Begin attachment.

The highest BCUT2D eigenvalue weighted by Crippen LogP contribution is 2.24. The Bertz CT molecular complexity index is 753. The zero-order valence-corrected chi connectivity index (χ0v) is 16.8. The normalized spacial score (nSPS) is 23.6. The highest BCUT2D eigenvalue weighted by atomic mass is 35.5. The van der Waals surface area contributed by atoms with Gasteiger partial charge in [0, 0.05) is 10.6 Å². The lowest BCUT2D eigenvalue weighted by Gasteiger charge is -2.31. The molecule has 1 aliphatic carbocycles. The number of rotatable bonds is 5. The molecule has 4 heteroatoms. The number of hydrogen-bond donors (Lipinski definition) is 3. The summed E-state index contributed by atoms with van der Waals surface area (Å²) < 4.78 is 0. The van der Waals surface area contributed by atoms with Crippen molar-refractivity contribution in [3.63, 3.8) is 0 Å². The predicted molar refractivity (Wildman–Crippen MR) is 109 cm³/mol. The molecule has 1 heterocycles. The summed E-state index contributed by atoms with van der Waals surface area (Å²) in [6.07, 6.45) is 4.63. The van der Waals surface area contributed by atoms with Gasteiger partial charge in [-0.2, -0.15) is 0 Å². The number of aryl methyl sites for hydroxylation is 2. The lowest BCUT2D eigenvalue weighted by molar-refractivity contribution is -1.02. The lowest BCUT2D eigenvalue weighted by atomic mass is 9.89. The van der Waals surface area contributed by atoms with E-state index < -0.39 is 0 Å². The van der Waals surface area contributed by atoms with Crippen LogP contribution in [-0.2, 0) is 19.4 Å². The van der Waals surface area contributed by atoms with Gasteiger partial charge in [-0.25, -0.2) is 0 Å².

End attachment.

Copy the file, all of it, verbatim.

The highest BCUT2D eigenvalue weighted by Crippen LogP contribution is 2.24. The Bertz CT molecular complexity index is 753. The zero-order valence-corrected chi connectivity index (χ0v) is 16.8. The normalized spacial score (nSPS) is 23.6. The highest BCUT2D eigenvalue weighted by atomic mass is 35.5. The van der Waals surface area contributed by atoms with Gasteiger partial charge in [0, 0.05) is 10.6 Å². The lowest BCUT2D eigenvalue weighted by Gasteiger charge is -2.31. The molecule has 1 aliphatic carbocycles. The number of rotatable bonds is 5. The molecule has 4 heteroatoms. The number of hydrogen-bond donors (Lipinski definition) is 3. The summed E-state index contributed by atoms with van der Waals surface area (Å²) < 4.78 is 0. The van der Waals surface area contributed by atoms with Crippen molar-refractivity contribution in [3.63, 3.8) is 0 Å². The predicted molar refractivity (Wildman–Crippen MR) is 109 cm³/mol. The molecule has 1 heterocycles. The summed E-state index contributed by atoms with van der Waals surface area (Å²) in [6.07, 6.45) is 4.63. The van der Waals surface area contributed by atoms with Gasteiger partial charge in [-0.2, -0.15) is 0 Å². The number of aryl methyl sites for hydroxylation is 2. The lowest BCUT2D eigenvalue weighted by molar-refractivity contribution is -1.02. The lowest BCUT2D eigenvalue weighted by atomic mass is 9.89. The van der Waals surface area contributed by atoms with E-state index < -0.39 is 0 Å². The van der Waals surface area contributed by atoms with Crippen LogP contribution in [-0.2, 0) is 19.4 Å². The van der Waals surface area contributed by atoms with Gasteiger partial charge in [-0.25, -0.2) is 0 Å².